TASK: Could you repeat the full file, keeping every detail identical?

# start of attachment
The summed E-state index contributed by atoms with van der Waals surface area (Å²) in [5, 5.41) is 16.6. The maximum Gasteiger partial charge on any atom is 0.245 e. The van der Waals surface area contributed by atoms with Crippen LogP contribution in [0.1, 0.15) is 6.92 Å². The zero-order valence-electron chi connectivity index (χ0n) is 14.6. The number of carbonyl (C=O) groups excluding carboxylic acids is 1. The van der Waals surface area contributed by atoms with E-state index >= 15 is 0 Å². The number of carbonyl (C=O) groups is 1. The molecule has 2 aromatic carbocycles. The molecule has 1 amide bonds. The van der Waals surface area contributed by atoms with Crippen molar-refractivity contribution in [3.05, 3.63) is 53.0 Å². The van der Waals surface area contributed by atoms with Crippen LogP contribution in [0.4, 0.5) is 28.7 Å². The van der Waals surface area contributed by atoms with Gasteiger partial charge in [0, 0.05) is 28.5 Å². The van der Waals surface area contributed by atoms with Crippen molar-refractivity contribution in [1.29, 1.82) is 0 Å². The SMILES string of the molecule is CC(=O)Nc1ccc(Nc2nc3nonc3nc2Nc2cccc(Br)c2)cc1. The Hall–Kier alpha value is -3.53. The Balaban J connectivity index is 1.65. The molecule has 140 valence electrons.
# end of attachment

The summed E-state index contributed by atoms with van der Waals surface area (Å²) in [5, 5.41) is 16.6. The maximum Gasteiger partial charge on any atom is 0.245 e. The van der Waals surface area contributed by atoms with Crippen LogP contribution in [0.1, 0.15) is 6.92 Å². The zero-order valence-electron chi connectivity index (χ0n) is 14.6. The number of carbonyl (C=O) groups excluding carboxylic acids is 1. The van der Waals surface area contributed by atoms with E-state index >= 15 is 0 Å². The number of carbonyl (C=O) groups is 1. The molecule has 2 aromatic carbocycles. The molecule has 1 amide bonds. The van der Waals surface area contributed by atoms with Crippen molar-refractivity contribution in [3.05, 3.63) is 53.0 Å². The van der Waals surface area contributed by atoms with Crippen LogP contribution in [0.4, 0.5) is 28.7 Å². The van der Waals surface area contributed by atoms with Gasteiger partial charge in [0, 0.05) is 28.5 Å². The van der Waals surface area contributed by atoms with Crippen molar-refractivity contribution in [1.29, 1.82) is 0 Å². The SMILES string of the molecule is CC(=O)Nc1ccc(Nc2nc3nonc3nc2Nc2cccc(Br)c2)cc1. The Hall–Kier alpha value is -3.53. The Balaban J connectivity index is 1.65. The molecule has 140 valence electrons.